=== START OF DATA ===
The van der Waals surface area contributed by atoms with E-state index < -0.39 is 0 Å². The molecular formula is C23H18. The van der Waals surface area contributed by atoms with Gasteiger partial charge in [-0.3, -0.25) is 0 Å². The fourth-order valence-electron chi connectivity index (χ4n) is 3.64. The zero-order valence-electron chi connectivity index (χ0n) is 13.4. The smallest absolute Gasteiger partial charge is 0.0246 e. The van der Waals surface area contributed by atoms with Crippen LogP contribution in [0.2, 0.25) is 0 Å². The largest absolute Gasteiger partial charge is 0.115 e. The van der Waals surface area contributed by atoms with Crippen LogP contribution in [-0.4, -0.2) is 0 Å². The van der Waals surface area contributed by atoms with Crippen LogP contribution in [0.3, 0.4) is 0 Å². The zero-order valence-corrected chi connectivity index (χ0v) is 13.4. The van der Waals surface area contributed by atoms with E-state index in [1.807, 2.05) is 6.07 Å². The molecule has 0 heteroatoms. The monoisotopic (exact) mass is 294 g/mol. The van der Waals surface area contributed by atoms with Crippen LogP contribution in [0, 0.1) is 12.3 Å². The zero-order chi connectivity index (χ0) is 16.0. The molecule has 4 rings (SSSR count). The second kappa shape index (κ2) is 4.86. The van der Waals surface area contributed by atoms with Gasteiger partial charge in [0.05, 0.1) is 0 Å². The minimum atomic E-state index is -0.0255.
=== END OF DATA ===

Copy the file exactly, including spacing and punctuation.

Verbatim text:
The van der Waals surface area contributed by atoms with E-state index < -0.39 is 0 Å². The molecular formula is C23H18. The van der Waals surface area contributed by atoms with Gasteiger partial charge in [-0.3, -0.25) is 0 Å². The fourth-order valence-electron chi connectivity index (χ4n) is 3.64. The zero-order valence-electron chi connectivity index (χ0n) is 13.4. The smallest absolute Gasteiger partial charge is 0.0246 e. The van der Waals surface area contributed by atoms with Crippen LogP contribution in [0.2, 0.25) is 0 Å². The largest absolute Gasteiger partial charge is 0.115 e. The van der Waals surface area contributed by atoms with Crippen LogP contribution in [-0.4, -0.2) is 0 Å². The van der Waals surface area contributed by atoms with Crippen LogP contribution in [0.3, 0.4) is 0 Å². The zero-order valence-corrected chi connectivity index (χ0v) is 13.4. The van der Waals surface area contributed by atoms with E-state index in [1.807, 2.05) is 6.07 Å². The molecule has 0 heteroatoms. The monoisotopic (exact) mass is 294 g/mol. The van der Waals surface area contributed by atoms with Crippen LogP contribution in [0, 0.1) is 12.3 Å². The zero-order chi connectivity index (χ0) is 16.0. The molecule has 4 rings (SSSR count). The second kappa shape index (κ2) is 4.86. The van der Waals surface area contributed by atoms with Gasteiger partial charge in [0.05, 0.1) is 0 Å². The minimum atomic E-state index is -0.0255.